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Lana Del Rey Faces Backlash After Rant About Sexist Double Standards In Music Industry Throws Artists Of Color Under The Bus

Steve Granitz/WireImage via Getty Images; Gareth Cattermole/Getty Images for Disney

Lana Del Ray just stirred up all kinds of negative attention—again—with a recent Instagram post.

Once again, people cited her entitlement, privilege and lack of awareness.


The pop singer who has been stuck home and unable to tour, had clearly been thinking things over in the long days at home. Del Rey's post came in the form of a page-long note.

It detailed a variety of her frustrations that cultural critics have thrown her way over the years. She felt she was the victim of a problematic double-standard and intended to set the record straight.

The open letter began:

"Now that Doja Cat, Ariana [Grande], Camila [Cabello], Cardi B, Kehlani and Nicki Minaj and Beyoncé have had number ones with songs about being sexy, wearing no clothes, f***ing, cheating etc—can I please go back to singing about being embodied, feeling beautiful by being in love even if the relationship is not perfect, or dancing for money—or whatever I want—without being crucified or saying that I'm glamourising abuse??????"

She went on:

"I'm fed up with female writers and alt singers saying that I glamorise abuse when in reality I'm just a glamorous person singing about the realities of what we are all now seeing are very prevalent abusive relationships all over the world."
"With all of the topics women are finally allowed to explore I just want to say over the last ten years I think it's pathetic that my minor lyrical exploration detailing my sometimes submissive or passive roles in my relationships has often made people say I've set women back hundreds of years."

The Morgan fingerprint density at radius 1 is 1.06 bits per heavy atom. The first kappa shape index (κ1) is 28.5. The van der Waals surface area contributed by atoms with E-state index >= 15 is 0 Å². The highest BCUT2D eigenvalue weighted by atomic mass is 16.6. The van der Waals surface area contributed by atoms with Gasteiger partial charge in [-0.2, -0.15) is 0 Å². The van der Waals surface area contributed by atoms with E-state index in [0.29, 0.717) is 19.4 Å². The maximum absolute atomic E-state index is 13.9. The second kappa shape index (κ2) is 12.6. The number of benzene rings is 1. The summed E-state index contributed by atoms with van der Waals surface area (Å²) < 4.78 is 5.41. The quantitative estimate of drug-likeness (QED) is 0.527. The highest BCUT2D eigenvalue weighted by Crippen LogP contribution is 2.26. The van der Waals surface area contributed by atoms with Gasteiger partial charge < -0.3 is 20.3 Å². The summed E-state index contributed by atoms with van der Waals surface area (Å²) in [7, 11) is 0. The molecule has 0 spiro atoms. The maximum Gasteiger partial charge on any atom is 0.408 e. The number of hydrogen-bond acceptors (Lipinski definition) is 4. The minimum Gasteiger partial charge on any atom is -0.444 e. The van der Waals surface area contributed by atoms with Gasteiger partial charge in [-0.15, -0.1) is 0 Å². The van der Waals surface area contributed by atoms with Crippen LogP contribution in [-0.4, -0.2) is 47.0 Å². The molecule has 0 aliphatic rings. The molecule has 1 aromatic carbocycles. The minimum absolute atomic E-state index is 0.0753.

The letter ended with a plea.

"Let this be clear, I'm not not a feminist—but there has to be a place in feminism for women who look and act like me—the kind of woman who says no but mean hear yes—the kind of women who are slated mercilessly for being their authentic, delicate selves, the kind of women who get their own stories and voices taken away from them by stronger women or by men who hate women."

After the letter was posted, many artists of color came out to explain why they had a problem with the rant.

Their criticism primarily drew attention to the fact that of that opening list of artists, only one was white. And so Del Rey, in implying that she has received harsher criticism than them, was completely ignoring the overwhelming race-based scrutiny those artists have always faced—a thing Del Rey has never had to deal with.

It's not Del Rey's first time proclaiming "poor me."




As always, a wave of memes came on the heels of all that tone-deaf criticism.



Del Rey did eventually respond to all the criticism.

She firmly defended her stance as a victim of an unfair system that never gives pretty White women any breaks.

@lanadelrey/Instagram


@lanadelrey/Instagram

Hot water again or not, this probably won't be the last we hear from Del Rey.


Despite her laments about all the opportunities not handed to her that she claims women of color received, she sure seems be getting plenty of chances.